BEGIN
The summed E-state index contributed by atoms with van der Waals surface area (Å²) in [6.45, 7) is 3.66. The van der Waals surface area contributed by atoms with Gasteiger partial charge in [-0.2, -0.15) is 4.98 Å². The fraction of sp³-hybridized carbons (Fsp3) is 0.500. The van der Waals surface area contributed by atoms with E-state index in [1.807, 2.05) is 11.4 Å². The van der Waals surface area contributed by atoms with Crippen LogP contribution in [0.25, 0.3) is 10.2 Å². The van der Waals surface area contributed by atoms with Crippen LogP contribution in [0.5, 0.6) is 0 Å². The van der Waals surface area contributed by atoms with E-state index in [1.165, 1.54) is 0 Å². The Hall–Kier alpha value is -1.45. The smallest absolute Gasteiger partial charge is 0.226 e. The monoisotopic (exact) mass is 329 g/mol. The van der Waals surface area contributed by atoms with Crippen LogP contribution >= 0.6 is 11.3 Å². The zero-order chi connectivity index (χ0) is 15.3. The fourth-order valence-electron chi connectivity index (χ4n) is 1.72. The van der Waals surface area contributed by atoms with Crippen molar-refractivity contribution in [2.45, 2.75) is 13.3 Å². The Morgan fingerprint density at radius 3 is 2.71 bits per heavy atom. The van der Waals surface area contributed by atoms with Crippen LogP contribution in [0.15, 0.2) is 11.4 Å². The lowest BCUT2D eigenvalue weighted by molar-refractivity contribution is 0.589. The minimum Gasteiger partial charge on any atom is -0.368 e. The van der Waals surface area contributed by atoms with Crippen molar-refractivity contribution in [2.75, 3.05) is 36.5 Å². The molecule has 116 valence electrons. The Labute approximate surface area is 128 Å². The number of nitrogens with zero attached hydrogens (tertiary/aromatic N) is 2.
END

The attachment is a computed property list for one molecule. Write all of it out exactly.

The summed E-state index contributed by atoms with van der Waals surface area (Å²) in [6.45, 7) is 3.66. The van der Waals surface area contributed by atoms with Gasteiger partial charge in [-0.2, -0.15) is 4.98 Å². The fraction of sp³-hybridized carbons (Fsp3) is 0.500. The van der Waals surface area contributed by atoms with E-state index in [1.807, 2.05) is 11.4 Å². The van der Waals surface area contributed by atoms with Crippen LogP contribution in [0.25, 0.3) is 10.2 Å². The van der Waals surface area contributed by atoms with Crippen LogP contribution in [0.5, 0.6) is 0 Å². The van der Waals surface area contributed by atoms with E-state index in [1.165, 1.54) is 0 Å². The Hall–Kier alpha value is -1.45. The smallest absolute Gasteiger partial charge is 0.226 e. The monoisotopic (exact) mass is 329 g/mol. The van der Waals surface area contributed by atoms with Crippen LogP contribution >= 0.6 is 11.3 Å². The zero-order chi connectivity index (χ0) is 15.3. The fourth-order valence-electron chi connectivity index (χ4n) is 1.72. The van der Waals surface area contributed by atoms with Crippen molar-refractivity contribution in [2.45, 2.75) is 13.3 Å². The Morgan fingerprint density at radius 3 is 2.71 bits per heavy atom. The van der Waals surface area contributed by atoms with Crippen LogP contribution in [0.15, 0.2) is 11.4 Å². The lowest BCUT2D eigenvalue weighted by molar-refractivity contribution is 0.589. The minimum Gasteiger partial charge on any atom is -0.368 e. The van der Waals surface area contributed by atoms with Crippen molar-refractivity contribution in [2.75, 3.05) is 36.5 Å². The molecule has 116 valence electrons. The Labute approximate surface area is 128 Å². The number of nitrogens with zero attached hydrogens (tertiary/aromatic N) is 2.